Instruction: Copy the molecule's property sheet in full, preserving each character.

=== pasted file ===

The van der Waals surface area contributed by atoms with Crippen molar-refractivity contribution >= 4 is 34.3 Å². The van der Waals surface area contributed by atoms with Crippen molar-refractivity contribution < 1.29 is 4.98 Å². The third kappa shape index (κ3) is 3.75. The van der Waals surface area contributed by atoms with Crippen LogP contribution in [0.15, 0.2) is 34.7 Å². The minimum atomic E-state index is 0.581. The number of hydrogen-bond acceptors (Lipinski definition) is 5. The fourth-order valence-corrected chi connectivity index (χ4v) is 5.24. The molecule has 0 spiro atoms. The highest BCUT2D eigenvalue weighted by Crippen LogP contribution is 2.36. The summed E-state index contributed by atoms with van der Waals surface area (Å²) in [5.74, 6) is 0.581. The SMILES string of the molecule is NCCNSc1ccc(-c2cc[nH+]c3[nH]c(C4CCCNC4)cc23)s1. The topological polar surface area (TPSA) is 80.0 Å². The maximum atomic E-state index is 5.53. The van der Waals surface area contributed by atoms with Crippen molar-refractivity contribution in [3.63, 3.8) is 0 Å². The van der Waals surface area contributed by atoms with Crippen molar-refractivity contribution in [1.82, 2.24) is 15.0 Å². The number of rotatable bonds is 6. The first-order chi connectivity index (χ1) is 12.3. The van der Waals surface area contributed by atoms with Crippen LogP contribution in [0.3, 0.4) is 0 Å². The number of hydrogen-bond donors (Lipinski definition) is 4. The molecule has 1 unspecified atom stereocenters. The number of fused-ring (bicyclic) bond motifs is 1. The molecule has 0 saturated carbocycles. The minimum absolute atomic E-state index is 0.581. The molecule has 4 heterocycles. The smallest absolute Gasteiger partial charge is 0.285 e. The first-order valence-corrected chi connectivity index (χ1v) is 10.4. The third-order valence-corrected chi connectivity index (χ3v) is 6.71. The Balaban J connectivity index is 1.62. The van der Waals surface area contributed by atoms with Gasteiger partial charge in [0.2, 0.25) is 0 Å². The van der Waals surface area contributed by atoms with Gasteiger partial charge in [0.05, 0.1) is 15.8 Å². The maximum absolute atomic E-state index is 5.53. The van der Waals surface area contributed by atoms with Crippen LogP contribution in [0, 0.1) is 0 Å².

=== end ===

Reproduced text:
The van der Waals surface area contributed by atoms with Crippen molar-refractivity contribution >= 4 is 34.3 Å². The van der Waals surface area contributed by atoms with Crippen molar-refractivity contribution < 1.29 is 4.98 Å². The third kappa shape index (κ3) is 3.75. The van der Waals surface area contributed by atoms with Crippen LogP contribution in [0.15, 0.2) is 34.7 Å². The minimum atomic E-state index is 0.581. The number of hydrogen-bond acceptors (Lipinski definition) is 5. The fourth-order valence-corrected chi connectivity index (χ4v) is 5.24. The molecule has 0 spiro atoms. The highest BCUT2D eigenvalue weighted by Crippen LogP contribution is 2.36. The summed E-state index contributed by atoms with van der Waals surface area (Å²) in [5.74, 6) is 0.581. The SMILES string of the molecule is NCCNSc1ccc(-c2cc[nH+]c3[nH]c(C4CCCNC4)cc23)s1. The topological polar surface area (TPSA) is 80.0 Å². The maximum atomic E-state index is 5.53. The van der Waals surface area contributed by atoms with Crippen molar-refractivity contribution in [3.63, 3.8) is 0 Å². The van der Waals surface area contributed by atoms with Crippen molar-refractivity contribution in [1.82, 2.24) is 15.0 Å². The number of rotatable bonds is 6. The first-order chi connectivity index (χ1) is 12.3. The van der Waals surface area contributed by atoms with Crippen LogP contribution in [0.3, 0.4) is 0 Å². The number of hydrogen-bond donors (Lipinski definition) is 4. The molecule has 1 unspecified atom stereocenters. The number of fused-ring (bicyclic) bond motifs is 1. The molecule has 0 saturated carbocycles. The minimum absolute atomic E-state index is 0.581. The molecule has 4 heterocycles. The smallest absolute Gasteiger partial charge is 0.285 e. The first-order valence-corrected chi connectivity index (χ1v) is 10.4. The third-order valence-corrected chi connectivity index (χ3v) is 6.71. The Balaban J connectivity index is 1.62. The van der Waals surface area contributed by atoms with Gasteiger partial charge in [0.2, 0.25) is 0 Å². The van der Waals surface area contributed by atoms with Gasteiger partial charge in [0.05, 0.1) is 15.8 Å². The maximum absolute atomic E-state index is 5.53. The van der Waals surface area contributed by atoms with Crippen LogP contribution in [0, 0.1) is 0 Å².